• Spray a cookie sheet with cooking spray. Use a slotted spoon or your fingers to arrange the tofu in a single layer.
  • Reserve the remaining sauce. Place the sauce in a bowl and cover with plastic wrap. Refrigerate until ready to use.
  • Preheat oven to 400•F.
  • Bake the tofu until light golden and crisp on the outside, yet soft inside, 10-30 minutes, depending on the size of your tofu and oven accuracy.
  • If you are roasting vegetables, cook them in the oven while you are roasting your tofu.
  • Place the noodles, roasted vegetables and radishes in large bowl.
  • Toss with just enough sauce to lightly coat the vegetables and noodles, about one cup. Toss with less sauce, if desired, and serve extra on the side.
  • Taste and adjust seasonings (i.e. salt and pepper), if necessary.
  • Gently toss the noodle mixture with the tofu, or  layer the roasted tofu on top of the noodle mixture.
  • Garnish individual dishes or large serving bowl with desired toppings. Serve room temperature or chilled.

* I roasted two cookie sheets worth of vegetables, including: one small eggplant, two small patty pan summer squash, eight ounces each carrots and Brocollini and one large red bell pepper. Read more about roasting vegetables here or read a basic recipe here.

©Shanna Koenigsdorf Ward, shannaward.com (2013-2014), unauthorized use and/or duplication of this material without expressed and written permission from this blog’s author, Shanna Koenigsdorf Ward, and/or owner is strictly and completely prohibited.


68 thoughts on “Spicy Udon Salad with Tofu and Vegetables

  1. I am still trying to get over the fact that you made your own sesame seed oil. I’ve never made oil, so you’re my idol! Your children are so cute, and already liking tofu at the age of four? Its obvious you have them so well trained at eating healthy foods. You’re udon looks fabulous Shanna, and for me, the spicier the better (ok, until it reaches a limit of spiciness…). Besos amiga!

    1. Hi, Sofia. Making any oil is easy… I love to infuse oil with garlic, rosemary, lemon, chiles, etc. 🙂 You are right, kids definitely eat what they are exposed to. Many countries that are not Westernized are proof of that. Thanks for your lovely comment! Besos, Shanna

  2. love how you assemble your photos, Shanna. Gorgeous! And thumbs-up for your DIY spirit on the sesame oil 🙂 Looks like a tasty salad. Spicy is good. This is exactly what I meant about you ladies being able to out-cook me 😉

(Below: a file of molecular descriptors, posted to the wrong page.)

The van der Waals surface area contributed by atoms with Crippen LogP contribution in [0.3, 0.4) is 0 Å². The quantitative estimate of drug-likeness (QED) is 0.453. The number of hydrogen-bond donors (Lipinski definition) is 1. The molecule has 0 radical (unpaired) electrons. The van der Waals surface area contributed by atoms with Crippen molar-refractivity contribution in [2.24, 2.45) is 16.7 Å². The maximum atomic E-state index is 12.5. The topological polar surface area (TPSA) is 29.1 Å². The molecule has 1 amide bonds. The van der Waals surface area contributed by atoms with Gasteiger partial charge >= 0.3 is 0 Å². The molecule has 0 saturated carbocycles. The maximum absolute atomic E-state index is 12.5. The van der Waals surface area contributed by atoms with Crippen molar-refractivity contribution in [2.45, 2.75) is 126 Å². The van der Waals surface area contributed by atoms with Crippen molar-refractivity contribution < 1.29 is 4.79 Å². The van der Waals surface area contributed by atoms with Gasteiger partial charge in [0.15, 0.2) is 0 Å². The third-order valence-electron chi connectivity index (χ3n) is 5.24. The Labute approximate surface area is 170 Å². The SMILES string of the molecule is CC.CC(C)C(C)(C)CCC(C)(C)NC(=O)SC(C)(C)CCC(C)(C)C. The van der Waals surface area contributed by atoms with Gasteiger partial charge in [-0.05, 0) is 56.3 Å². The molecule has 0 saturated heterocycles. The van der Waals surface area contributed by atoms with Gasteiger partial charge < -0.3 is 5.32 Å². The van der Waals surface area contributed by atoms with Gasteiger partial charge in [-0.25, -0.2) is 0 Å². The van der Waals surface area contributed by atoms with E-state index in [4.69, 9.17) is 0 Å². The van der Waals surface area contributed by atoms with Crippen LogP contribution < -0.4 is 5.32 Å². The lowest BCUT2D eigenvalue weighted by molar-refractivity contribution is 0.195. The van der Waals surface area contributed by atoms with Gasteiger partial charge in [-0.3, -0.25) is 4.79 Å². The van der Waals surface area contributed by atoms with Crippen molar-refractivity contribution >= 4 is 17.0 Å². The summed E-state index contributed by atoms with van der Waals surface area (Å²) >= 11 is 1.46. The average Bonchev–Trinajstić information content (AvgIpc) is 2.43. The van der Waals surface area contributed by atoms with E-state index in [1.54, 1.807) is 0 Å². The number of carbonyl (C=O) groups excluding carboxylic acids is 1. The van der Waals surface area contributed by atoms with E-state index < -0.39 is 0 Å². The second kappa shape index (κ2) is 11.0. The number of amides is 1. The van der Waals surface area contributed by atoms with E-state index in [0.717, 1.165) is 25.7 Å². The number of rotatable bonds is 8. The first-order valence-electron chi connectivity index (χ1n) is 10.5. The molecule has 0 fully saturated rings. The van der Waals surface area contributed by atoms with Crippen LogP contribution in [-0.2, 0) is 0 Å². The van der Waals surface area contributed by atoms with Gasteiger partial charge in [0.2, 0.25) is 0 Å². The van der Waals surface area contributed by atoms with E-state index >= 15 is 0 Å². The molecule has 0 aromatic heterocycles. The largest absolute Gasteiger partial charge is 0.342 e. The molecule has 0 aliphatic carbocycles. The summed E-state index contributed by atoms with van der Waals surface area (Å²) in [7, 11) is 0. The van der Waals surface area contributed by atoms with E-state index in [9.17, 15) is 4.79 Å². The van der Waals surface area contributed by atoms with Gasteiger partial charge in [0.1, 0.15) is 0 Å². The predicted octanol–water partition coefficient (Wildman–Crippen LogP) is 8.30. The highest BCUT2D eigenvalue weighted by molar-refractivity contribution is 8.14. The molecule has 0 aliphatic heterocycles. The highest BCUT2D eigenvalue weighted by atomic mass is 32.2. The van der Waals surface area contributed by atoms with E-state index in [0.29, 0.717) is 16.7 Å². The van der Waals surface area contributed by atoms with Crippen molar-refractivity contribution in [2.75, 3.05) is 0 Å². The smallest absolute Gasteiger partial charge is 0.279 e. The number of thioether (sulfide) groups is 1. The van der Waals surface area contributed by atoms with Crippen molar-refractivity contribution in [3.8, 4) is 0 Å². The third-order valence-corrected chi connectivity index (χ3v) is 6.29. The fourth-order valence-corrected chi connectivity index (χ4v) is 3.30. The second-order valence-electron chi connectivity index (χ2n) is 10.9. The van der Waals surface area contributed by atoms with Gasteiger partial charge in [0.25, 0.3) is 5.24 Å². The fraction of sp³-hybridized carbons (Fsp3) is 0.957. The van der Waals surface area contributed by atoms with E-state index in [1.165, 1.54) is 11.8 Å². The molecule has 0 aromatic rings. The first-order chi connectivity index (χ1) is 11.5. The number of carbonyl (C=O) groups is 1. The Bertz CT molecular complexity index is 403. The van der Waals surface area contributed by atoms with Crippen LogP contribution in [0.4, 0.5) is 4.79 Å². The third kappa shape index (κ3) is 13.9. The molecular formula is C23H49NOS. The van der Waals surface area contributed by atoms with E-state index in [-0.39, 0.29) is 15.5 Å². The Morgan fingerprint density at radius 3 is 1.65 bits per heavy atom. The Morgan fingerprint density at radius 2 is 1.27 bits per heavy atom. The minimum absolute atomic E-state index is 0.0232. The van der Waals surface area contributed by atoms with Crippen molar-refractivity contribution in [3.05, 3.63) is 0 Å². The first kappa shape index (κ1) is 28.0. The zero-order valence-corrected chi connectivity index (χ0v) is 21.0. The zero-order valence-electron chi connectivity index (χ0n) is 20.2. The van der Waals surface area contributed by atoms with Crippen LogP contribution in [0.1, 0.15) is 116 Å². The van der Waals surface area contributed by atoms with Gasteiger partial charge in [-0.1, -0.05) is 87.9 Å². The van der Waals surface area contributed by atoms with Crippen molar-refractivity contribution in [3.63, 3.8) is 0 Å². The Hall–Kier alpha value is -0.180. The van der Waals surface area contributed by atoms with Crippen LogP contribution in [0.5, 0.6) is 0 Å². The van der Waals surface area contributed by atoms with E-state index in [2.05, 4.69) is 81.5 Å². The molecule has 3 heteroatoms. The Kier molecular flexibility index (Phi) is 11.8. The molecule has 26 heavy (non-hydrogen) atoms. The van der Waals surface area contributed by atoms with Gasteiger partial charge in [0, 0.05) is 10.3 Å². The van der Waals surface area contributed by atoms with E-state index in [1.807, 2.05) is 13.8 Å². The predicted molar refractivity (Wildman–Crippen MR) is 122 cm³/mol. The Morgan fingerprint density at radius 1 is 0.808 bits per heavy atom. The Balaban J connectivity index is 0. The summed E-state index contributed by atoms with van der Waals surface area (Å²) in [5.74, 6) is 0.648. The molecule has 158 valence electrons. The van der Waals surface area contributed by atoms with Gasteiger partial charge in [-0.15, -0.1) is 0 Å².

1. Thanks, Liz. The spice is so incredibly deep and not mouth-burning… I want a few jars of this chile paste. It is awesome! We did NOT outcook you. I mean UDON CHURROS? Get out of town; you are a rock star. So impressed by your udon dish, amiga!!!!

  3. Yum, Shanna! Such a lovely plate of udon and veggies, you cooking rebel, you! Thank you for inviting me to join in the challenge this month. I also managed to serve the udon with some tofu since I missed T for Tofu. We had very similar ideas I think, and your recipe looks great. I can’t wait to try this recipe and maybe my husband won’t give me such a quizzical look next time I serve udon. Snu Magoo is always such a cutie!

    1. Ngan, I noticed how similar our recipes were, but I expected this. Basically, whenever you post something, I make it that week. Both you and me and the hubbies love similiar things, from cheese to oodles of slurpy noodles. Thanks for your sweet comment, Ngan. The sauce is so yummmmmy, you could put it on any meat or fish and throw it on the grill, or drizzle it over rice. By the way, I also used the dry noodles – they really plumped up! I did not realize they were in bundles and accidently put the tied bundles in the first try! 🙂 I am so glad you joined the club. It’s a pleasure to be your blogging teammate!

      1. I noticed your noodles are much plumper than mine. I wonder if it has to do with the brand? I saw the brand you used at the market too so will have to try that next time with your recipe. The sauce looks amazing! I will take your suggestion and make it with fish rather than tofu, as Dr. J will not eat tofu. Oh well, more for me! I’m excited for next month’s challenge. (Food for thought: V is for vanilla, Valencia oranges, vine ripened tomatoes?)

      2. Or even venison! I am open to all that you listed and am excited, too. 🙂 The noodles I cooked according to the package: boil rapidly for eight minutes and then shock/rinse in very cold water. I am not sure if this makes the noodles plumper or not; I did feel like a culinary criminal rinsing the noodles, though! I think both of our dishes would be awesome with salmon or a delicate white fish, or even medium-rare tuna… 🙂